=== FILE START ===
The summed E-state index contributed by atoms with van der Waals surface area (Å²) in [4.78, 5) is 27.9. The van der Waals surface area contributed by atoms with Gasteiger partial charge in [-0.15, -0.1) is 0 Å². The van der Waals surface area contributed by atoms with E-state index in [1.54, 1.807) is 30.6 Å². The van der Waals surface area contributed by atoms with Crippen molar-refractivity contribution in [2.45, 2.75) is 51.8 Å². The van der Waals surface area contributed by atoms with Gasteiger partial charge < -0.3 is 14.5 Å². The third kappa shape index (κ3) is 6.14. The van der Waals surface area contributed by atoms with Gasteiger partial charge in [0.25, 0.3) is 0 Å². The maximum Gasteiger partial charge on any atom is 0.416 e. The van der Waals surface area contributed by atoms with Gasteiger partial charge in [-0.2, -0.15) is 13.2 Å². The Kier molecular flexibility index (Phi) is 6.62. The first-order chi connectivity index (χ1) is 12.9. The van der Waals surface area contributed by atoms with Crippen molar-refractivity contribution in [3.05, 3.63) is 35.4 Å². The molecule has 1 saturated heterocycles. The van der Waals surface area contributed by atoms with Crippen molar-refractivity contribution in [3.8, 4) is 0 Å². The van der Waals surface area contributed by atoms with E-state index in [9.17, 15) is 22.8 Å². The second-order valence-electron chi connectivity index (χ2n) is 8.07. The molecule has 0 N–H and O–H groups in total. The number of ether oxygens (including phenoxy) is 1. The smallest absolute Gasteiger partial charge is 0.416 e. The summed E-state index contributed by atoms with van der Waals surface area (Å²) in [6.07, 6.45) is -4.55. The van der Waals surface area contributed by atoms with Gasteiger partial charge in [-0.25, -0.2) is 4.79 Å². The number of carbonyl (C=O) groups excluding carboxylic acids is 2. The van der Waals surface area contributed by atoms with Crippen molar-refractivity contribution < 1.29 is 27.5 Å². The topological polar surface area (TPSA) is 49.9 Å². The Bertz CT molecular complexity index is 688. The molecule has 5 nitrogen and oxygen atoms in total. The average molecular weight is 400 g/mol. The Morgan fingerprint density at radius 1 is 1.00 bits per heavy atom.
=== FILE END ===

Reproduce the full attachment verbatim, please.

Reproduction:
The summed E-state index contributed by atoms with van der Waals surface area (Å²) in [4.78, 5) is 27.9. The van der Waals surface area contributed by atoms with Gasteiger partial charge in [-0.15, -0.1) is 0 Å². The van der Waals surface area contributed by atoms with E-state index in [1.54, 1.807) is 30.6 Å². The van der Waals surface area contributed by atoms with Crippen molar-refractivity contribution in [2.45, 2.75) is 51.8 Å². The van der Waals surface area contributed by atoms with Gasteiger partial charge < -0.3 is 14.5 Å². The third kappa shape index (κ3) is 6.14. The van der Waals surface area contributed by atoms with Gasteiger partial charge in [0.25, 0.3) is 0 Å². The maximum Gasteiger partial charge on any atom is 0.416 e. The van der Waals surface area contributed by atoms with Gasteiger partial charge in [-0.2, -0.15) is 13.2 Å². The Kier molecular flexibility index (Phi) is 6.62. The first-order chi connectivity index (χ1) is 12.9. The van der Waals surface area contributed by atoms with Crippen molar-refractivity contribution in [3.05, 3.63) is 35.4 Å². The molecule has 1 saturated heterocycles. The van der Waals surface area contributed by atoms with Crippen molar-refractivity contribution in [3.8, 4) is 0 Å². The van der Waals surface area contributed by atoms with E-state index in [9.17, 15) is 22.8 Å². The second-order valence-electron chi connectivity index (χ2n) is 8.07. The molecule has 0 N–H and O–H groups in total. The number of ether oxygens (including phenoxy) is 1. The smallest absolute Gasteiger partial charge is 0.416 e. The summed E-state index contributed by atoms with van der Waals surface area (Å²) in [6.07, 6.45) is -4.55. The van der Waals surface area contributed by atoms with Gasteiger partial charge in [-0.25, -0.2) is 4.79 Å². The number of carbonyl (C=O) groups excluding carboxylic acids is 2. The van der Waals surface area contributed by atoms with Crippen molar-refractivity contribution < 1.29 is 27.5 Å². The topological polar surface area (TPSA) is 49.9 Å². The Bertz CT molecular complexity index is 688. The molecule has 5 nitrogen and oxygen atoms in total. The average molecular weight is 400 g/mol. The Morgan fingerprint density at radius 1 is 1.00 bits per heavy atom.